Lawsuit

Apple v. Samsung: The patent retrial of the century starts Tuesday

November 8, 2013: 8:34 AM ET

An Apple victory could result in the second largest patent infringement award in history.

Click to enlarge.

The new jury form is 19-pages shorter than the first. Click to enlarge.

FORTUNE -- If you thought that the one billion dollars a jury awarded Apple (AAPL) last year had been cut nearly in half, you may be forgiven. That's how most of the business press reported it.

What actually happened is that Judge Lucy Koh, who presided over the big Apple v. Samsung patent infringement trial last August, "vacated" $400 million of that award six months later.

Responding to Samsung's complaints, she ruled in March that the jury had made such a hash of some of the damages calculations that they couldn't be sorted out without a new trial.

That trial is scheduled to begin on Tuesday.

Many experts believe the new jury will come up with an award smaller than the original $400 million. But it could, in theory, go the other way. (Pending appeal, Samsung is still on the hook for the rest of the $1.05 billion award -- roughly $600 million -- that's not part of this trial.)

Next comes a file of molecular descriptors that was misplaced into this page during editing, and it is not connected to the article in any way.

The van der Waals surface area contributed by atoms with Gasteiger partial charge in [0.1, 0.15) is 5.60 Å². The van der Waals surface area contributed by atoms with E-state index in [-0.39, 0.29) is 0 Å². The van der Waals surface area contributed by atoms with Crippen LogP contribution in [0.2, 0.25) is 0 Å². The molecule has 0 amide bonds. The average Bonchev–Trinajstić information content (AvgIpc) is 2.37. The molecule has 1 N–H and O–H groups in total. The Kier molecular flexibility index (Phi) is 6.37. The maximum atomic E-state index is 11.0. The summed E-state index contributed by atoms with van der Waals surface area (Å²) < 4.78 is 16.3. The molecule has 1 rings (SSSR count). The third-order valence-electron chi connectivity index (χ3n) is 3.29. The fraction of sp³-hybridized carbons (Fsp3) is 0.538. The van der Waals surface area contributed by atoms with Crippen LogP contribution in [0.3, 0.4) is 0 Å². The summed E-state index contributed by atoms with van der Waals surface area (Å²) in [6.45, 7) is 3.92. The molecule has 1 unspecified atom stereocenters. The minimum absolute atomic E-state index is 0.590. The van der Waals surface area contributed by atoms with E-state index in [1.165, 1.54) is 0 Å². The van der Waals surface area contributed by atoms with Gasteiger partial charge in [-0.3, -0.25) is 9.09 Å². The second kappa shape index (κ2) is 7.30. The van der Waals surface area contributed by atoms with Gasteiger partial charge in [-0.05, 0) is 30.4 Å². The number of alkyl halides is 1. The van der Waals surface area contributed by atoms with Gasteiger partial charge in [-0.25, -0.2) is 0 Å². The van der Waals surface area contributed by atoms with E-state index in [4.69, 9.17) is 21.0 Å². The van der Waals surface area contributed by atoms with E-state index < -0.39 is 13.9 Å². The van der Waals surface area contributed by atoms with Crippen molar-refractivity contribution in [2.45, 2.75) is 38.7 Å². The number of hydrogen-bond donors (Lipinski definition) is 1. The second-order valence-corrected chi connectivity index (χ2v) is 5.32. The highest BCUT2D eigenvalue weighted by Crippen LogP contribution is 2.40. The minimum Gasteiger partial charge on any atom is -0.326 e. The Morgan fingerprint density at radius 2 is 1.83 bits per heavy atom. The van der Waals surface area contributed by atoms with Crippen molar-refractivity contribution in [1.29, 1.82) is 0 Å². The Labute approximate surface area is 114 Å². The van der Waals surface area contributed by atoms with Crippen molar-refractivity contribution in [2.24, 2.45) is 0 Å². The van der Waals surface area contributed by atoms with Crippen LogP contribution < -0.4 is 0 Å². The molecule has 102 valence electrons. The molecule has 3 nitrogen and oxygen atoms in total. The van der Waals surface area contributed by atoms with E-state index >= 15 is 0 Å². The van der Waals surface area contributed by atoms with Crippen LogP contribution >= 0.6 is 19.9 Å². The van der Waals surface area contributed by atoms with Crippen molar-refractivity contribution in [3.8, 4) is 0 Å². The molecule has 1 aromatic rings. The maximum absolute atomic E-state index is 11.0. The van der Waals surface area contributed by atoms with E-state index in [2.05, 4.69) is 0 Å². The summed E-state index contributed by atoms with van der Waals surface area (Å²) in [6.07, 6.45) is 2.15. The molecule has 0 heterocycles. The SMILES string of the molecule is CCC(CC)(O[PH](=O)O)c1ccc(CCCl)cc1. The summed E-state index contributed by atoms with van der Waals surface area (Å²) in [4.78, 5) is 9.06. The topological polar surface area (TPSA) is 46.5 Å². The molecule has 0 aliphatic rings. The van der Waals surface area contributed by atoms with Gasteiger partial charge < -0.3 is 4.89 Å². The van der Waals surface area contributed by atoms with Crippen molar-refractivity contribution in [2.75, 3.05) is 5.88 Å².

One of the problems in the first trial was that the damages form the jury had to fill out was a 20-page legal and mathematical labyrinth. In the new trial, according to FOSS Patents' Florian Mueller, Samsung's lawyers were pushing for a jury form nearly as complicated:

"Samsung wanted a matrix specifying different types of damages (reasonable royalty, Apple's lost profits, Samsung's profits) for each product. It also wanted the court to accordingly instruct the jury to determine not only an amount but also the "type" of damages."

Apple's legal team, however, had learned its lesson. It proposed the attached one-page form, which Judge Koh on Monday agreed to use.

It was one of a series of pre-trial motions that have gone Apple's way.

"Samsung," Mueller wrote Tuesday, "has been unsuccessful so far with its attempts to muddy the water for the new jury."

A third trial, covering some of the products Samsung has introduced in the two and a half years since Apple filed its original suit -- including the Galaxy S3 (but not the S4) -- is scheduled to begin in March 2014.

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